It has been four years since I dug roots in Los Angeles, and in the big picture, it is still a short time. I have been working independently with many great producers and musicians, and these experiences have greatly contributed to continuing my musical growth. The most recent project I have become involved with is a band called Planet X. This is a partnership between Derek Sherinian, Tony MacAlpine and myself. We are in the studio completing our first CD, which should appear on the shelves in Australia sometime in the autumn. This music is very progressive. I think it’s safe to say that it’s on the cutting edge of progressive – there are many ideas which I believe to be innovative hidden within the music. it’s kind of difficult to put into words, but I felt a lot of magic happened on this project. The creative process was very exciting – there was a lot of spontaneity, and stream of consciousness.
PM: I don’t want to talk too much about concepts to do with technique – we have covered that ground in the first issue – but I would like to talk to you about your musical ideas. To give you an example, I thought the performance of On The Virg that I caught at the Corner Hotel was just about the perfect vehicle for your playing skills; it wasn’t music that merely showcased your abilities, but seemed more cohesive overall, in that the compositions lent themselves well to a more complex rhythmic framework. It alos seemed that the other players read your style of drumming well, and knew (intuitively?) when not to fill spaces with more notes, which gave the music less clutter. Another noticeable thing the sparse use of what I will call the highlight of your technique – double bass drums. I didn’t see the whole show, but what I did see had very appropriate use use of this aspect. If anything it was understated, but was very appropriate in the context of the pieces that were played. The musical dimension was also more tied into the music – the stick twirling when highlighting passages with cymbals drew attention (mine anyway...) to a sense of release of dynamic tension of those points in the pieces (as opposed to just for the visual effect –‘you do it because you can’). A general question then: What type of music do you want to play (in an artistic sense, not merely in terms of ‘work’), and how do you see your technique facilitating this?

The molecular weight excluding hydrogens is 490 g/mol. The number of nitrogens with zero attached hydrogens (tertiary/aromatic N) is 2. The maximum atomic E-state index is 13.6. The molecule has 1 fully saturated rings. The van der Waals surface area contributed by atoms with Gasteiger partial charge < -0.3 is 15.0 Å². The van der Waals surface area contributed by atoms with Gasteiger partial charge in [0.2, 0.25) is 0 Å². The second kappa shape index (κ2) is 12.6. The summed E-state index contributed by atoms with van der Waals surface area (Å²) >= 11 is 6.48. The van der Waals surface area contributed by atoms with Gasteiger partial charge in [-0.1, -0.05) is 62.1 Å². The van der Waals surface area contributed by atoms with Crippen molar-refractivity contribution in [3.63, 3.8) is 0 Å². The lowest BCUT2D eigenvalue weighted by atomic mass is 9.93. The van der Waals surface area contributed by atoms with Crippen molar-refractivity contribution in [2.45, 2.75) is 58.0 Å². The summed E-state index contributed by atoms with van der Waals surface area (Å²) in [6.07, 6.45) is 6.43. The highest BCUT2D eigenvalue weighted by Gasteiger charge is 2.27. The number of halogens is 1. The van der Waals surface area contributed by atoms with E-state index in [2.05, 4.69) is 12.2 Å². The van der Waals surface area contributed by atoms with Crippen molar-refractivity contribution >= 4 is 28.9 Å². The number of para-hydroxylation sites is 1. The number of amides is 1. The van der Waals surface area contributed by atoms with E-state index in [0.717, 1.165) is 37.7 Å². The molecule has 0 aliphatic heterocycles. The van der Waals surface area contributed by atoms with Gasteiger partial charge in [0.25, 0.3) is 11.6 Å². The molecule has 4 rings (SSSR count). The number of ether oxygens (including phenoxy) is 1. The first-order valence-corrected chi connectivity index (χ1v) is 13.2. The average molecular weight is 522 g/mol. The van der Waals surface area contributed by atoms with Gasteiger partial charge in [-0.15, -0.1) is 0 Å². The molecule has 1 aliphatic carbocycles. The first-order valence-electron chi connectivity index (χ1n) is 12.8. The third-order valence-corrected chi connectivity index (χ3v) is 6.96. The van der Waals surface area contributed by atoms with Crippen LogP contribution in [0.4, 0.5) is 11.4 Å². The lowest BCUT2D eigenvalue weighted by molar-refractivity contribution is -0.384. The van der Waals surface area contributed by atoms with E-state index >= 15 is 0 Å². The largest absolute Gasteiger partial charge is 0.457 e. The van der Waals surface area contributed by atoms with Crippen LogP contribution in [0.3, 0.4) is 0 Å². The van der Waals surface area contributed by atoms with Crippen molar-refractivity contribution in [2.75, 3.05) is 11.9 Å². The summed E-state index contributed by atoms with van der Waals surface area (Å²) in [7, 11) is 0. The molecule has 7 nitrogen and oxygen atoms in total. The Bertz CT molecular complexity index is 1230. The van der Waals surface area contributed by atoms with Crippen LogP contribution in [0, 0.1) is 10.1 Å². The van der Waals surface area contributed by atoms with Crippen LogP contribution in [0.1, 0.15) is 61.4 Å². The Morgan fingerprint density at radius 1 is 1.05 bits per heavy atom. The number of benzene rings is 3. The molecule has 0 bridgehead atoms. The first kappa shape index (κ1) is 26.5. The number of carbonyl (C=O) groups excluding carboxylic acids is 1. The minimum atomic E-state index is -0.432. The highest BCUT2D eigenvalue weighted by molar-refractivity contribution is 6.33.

Virgil: My music!
I want to play my own music. Last year I relaised that I was composing more and more. My skills as a composer were being sought after, along with my drumming. I wrote for Derek Sherinian’s solo CD, and the OTV CD, and then the Planet X CD, and I’ve already been booked to co-write and play on Derek’s next solo CD when I retuan to LA. There are many other things on the backburner – it’s just a question of time. It takes so much time and attention to do justice to any given project. Right now, at this point in time, I feel as though composition is my core; everything else serves that – the chops, the groove, the playing. I find that my writing has matured a great deal over the past twelve months, culminating woth the Planet X CD (which will be entitled Universe).